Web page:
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EU cautions against gas price cap for electricity – document

EU cautions against gas price cap for electricity - document
© Reuters. FILE PHOTO: Model of natural gas pipeline and EU flag, July 18, 2022. REUTERS/Dado Ruvic/Illustration/File Photo

By Kate Abnett

BRUSSELS (Reuters) – The European Commission has warned countries that an EU-wide cap on the price of gas used to produce electricity could cause an increase in gas use and exports of EU-subsidised electricity, according to a document seen by Reuters.

European Union countries’ energy ministers meet on Tuesday to discuss options to cap EU gas prices, with countries still split over whether and how to do this after discussing it for weeks.

The document shows that the Commission shared with countries an analysis of a price cap for gas used to produce power – a scheme that Spain and Portugal launched this summer after Russia’s invasion of Ukraine and subsequent cuts to EU gas supplies pushed up energy costs.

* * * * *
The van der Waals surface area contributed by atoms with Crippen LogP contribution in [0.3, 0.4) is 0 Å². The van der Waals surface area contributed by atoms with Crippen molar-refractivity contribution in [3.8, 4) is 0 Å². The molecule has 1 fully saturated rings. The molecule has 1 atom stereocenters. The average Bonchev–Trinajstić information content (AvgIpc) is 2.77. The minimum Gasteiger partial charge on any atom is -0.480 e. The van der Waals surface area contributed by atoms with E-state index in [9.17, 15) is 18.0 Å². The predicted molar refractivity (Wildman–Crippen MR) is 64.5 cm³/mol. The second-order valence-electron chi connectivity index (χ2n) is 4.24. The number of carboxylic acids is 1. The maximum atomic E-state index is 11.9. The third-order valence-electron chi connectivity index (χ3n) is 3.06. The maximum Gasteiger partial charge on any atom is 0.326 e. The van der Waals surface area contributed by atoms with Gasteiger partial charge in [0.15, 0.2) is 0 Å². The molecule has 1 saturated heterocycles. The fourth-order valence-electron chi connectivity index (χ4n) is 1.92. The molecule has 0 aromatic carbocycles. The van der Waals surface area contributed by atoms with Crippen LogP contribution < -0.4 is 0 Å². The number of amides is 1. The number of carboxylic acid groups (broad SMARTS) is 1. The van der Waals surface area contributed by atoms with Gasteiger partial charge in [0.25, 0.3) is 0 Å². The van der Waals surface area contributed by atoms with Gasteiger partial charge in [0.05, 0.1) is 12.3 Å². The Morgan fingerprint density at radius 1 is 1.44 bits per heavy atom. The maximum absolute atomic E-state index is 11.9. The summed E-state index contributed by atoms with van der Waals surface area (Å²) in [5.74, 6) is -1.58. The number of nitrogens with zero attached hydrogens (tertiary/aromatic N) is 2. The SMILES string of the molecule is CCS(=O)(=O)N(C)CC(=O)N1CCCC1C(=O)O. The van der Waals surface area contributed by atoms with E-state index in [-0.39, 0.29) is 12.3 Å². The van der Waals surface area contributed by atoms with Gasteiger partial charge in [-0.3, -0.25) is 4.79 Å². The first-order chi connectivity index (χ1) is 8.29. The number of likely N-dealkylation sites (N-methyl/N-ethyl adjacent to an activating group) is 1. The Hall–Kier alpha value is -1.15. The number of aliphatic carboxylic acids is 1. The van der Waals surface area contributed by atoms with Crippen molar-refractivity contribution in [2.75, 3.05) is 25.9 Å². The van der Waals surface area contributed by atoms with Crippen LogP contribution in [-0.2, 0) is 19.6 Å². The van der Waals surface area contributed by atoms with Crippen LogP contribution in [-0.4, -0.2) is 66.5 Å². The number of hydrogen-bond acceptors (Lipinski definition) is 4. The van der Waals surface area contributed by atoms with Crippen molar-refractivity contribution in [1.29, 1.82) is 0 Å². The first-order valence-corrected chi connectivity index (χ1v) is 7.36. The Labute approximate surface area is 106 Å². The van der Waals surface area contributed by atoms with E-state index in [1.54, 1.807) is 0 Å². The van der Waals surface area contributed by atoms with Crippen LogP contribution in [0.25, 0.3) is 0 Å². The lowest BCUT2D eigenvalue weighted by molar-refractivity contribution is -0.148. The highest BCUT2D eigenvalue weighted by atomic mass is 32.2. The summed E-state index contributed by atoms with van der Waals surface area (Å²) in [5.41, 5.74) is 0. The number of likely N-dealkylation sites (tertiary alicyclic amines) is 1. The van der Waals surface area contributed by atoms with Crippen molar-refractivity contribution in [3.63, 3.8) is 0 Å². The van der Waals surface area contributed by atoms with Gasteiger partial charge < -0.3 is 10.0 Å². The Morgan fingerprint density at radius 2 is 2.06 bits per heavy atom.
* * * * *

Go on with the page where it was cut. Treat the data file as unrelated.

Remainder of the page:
Rolling this out EU-wide – an idea France has championed – could see gas EU demand rise by up to 9 billion cubic metres, the document said.

It would also require measures to prevent the resulting cheaper electricity from flowing to non-EU countries like Britain and Switzerland that do not have the price cap, the document said.

Germany and the Netherlands have warned that price caps to make gas cheaper could cause a spike in consumption at a time when countries are racing to save fuel and replace Russian deliveries. Russia supplied 155 billion cubic metres of gas to the EU before the invasion.

The Commission said if market gas prices were 180 euro per megawatt hour for a year, the scheme could yield a net benefit of 13 billion euros ($12.8 billion) and help to tame inflation – but that the benefits would not be evenly spread. Gas prices have tumbled far below that level in recent days, amid mild weather and brimming storage tanks.

France – a net importer of gas-fuelled electricity – would be the biggest beneficiary of the power sector gas price cap, the document said.

Germany, the Netherlands and Italy, who produce significant volumes of gas-fuelled power, would face the highest costs to fund the scheme, said the document, which did not specify how the EU-wide mechanism would be financed.

($1 = 1.0131 euros)

Source: Investing.com

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